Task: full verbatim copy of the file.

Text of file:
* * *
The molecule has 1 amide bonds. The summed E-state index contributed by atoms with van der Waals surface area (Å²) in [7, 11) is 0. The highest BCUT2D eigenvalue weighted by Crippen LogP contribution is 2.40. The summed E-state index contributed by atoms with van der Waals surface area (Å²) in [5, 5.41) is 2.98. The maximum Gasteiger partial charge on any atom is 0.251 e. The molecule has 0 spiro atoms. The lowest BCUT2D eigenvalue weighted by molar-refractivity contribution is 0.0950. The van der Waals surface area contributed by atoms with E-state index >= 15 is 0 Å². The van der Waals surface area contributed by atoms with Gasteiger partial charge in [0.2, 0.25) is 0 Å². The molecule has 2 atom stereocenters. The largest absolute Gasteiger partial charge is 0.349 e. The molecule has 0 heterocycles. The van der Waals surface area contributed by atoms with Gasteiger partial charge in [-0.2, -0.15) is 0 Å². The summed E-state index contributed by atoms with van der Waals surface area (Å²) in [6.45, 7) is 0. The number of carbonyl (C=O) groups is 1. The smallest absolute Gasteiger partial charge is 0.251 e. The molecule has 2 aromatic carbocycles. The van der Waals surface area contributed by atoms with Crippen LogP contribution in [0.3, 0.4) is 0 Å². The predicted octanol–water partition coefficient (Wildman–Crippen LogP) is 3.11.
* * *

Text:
The molecule has 1 amide bonds. The summed E-state index contributed by atoms with van der Waals surface area (Å²) in [7, 11) is 0. The highest BCUT2D eigenvalue weighted by Crippen LogP contribution is 2.40. The summed E-state index contributed by atoms with van der Waals surface area (Å²) in [5, 5.41) is 2.98. The maximum Gasteiger partial charge on any atom is 0.251 e. The molecule has 0 spiro atoms. The lowest BCUT2D eigenvalue weighted by molar-refractivity contribution is 0.0950. The van der Waals surface area contributed by atoms with E-state index >= 15 is 0 Å². The van der Waals surface area contributed by atoms with Gasteiger partial charge in [0.2, 0.25) is 0 Å². The molecule has 2 atom stereocenters. The largest absolute Gasteiger partial charge is 0.349 e. The molecule has 0 heterocycles. The van der Waals surface area contributed by atoms with Gasteiger partial charge in [-0.2, -0.15) is 0 Å². The summed E-state index contributed by atoms with van der Waals surface area (Å²) in [6.45, 7) is 0. The number of carbonyl (C=O) groups is 1. The smallest absolute Gasteiger partial charge is 0.251 e. The molecule has 2 aromatic carbocycles. The van der Waals surface area contributed by atoms with Crippen LogP contribution in [0.3, 0.4) is 0 Å². The predicted octanol–water partition coefficient (Wildman–Crippen LogP) is 3.11.